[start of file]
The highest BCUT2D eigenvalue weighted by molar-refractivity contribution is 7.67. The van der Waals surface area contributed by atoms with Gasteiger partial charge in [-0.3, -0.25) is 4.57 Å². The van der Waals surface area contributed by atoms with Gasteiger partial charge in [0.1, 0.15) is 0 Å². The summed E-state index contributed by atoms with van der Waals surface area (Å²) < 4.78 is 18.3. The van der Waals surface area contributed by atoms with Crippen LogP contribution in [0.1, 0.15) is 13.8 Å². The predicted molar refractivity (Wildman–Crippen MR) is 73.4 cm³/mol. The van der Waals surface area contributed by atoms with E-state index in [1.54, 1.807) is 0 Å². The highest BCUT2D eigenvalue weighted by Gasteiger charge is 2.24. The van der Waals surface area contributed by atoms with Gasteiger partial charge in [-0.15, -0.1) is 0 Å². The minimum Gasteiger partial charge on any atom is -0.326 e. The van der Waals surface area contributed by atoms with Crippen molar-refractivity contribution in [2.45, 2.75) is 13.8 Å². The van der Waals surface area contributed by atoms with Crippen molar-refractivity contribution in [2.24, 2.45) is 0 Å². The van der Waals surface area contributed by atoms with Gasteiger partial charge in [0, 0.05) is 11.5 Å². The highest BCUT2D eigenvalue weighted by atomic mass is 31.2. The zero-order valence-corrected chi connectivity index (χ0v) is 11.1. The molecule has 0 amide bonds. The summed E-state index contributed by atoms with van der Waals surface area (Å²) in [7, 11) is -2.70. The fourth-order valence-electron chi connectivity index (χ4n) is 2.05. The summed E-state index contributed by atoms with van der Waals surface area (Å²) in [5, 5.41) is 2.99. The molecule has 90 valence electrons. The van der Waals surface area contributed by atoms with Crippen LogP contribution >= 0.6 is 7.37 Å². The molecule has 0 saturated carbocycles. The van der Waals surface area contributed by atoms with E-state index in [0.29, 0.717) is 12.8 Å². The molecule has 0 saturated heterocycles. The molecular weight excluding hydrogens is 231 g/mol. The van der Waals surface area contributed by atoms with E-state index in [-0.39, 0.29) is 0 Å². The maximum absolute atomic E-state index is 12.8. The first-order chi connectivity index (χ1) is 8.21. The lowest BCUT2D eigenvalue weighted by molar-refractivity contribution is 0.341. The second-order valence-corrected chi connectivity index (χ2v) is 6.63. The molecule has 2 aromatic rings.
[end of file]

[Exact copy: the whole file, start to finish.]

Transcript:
The highest BCUT2D eigenvalue weighted by molar-refractivity contribution is 7.67. The van der Waals surface area contributed by atoms with Gasteiger partial charge in [-0.3, -0.25) is 4.57 Å². The van der Waals surface area contributed by atoms with Gasteiger partial charge in [0.1, 0.15) is 0 Å². The summed E-state index contributed by atoms with van der Waals surface area (Å²) < 4.78 is 18.3. The van der Waals surface area contributed by atoms with Crippen LogP contribution in [0.1, 0.15) is 13.8 Å². The predicted molar refractivity (Wildman–Crippen MR) is 73.4 cm³/mol. The van der Waals surface area contributed by atoms with E-state index in [1.54, 1.807) is 0 Å². The highest BCUT2D eigenvalue weighted by Gasteiger charge is 2.24. The van der Waals surface area contributed by atoms with Gasteiger partial charge in [-0.15, -0.1) is 0 Å². The minimum Gasteiger partial charge on any atom is -0.326 e. The van der Waals surface area contributed by atoms with Crippen molar-refractivity contribution in [2.45, 2.75) is 13.8 Å². The van der Waals surface area contributed by atoms with Crippen molar-refractivity contribution in [2.24, 2.45) is 0 Å². The van der Waals surface area contributed by atoms with Gasteiger partial charge in [0, 0.05) is 11.5 Å². The highest BCUT2D eigenvalue weighted by atomic mass is 31.2. The zero-order valence-corrected chi connectivity index (χ0v) is 11.1. The molecule has 0 amide bonds. The summed E-state index contributed by atoms with van der Waals surface area (Å²) in [7, 11) is -2.70. The fourth-order valence-electron chi connectivity index (χ4n) is 2.05. The summed E-state index contributed by atoms with van der Waals surface area (Å²) in [5, 5.41) is 2.99. The molecule has 90 valence electrons. The van der Waals surface area contributed by atoms with Crippen LogP contribution >= 0.6 is 7.37 Å². The molecule has 0 saturated carbocycles. The van der Waals surface area contributed by atoms with E-state index in [0.29, 0.717) is 12.8 Å². The molecule has 0 saturated heterocycles. The molecular weight excluding hydrogens is 231 g/mol. The van der Waals surface area contributed by atoms with E-state index in [-0.39, 0.29) is 0 Å². The maximum absolute atomic E-state index is 12.8. The first-order chi connectivity index (χ1) is 8.21. The lowest BCUT2D eigenvalue weighted by molar-refractivity contribution is 0.341. The second-order valence-corrected chi connectivity index (χ2v) is 6.63. The molecule has 2 aromatic rings.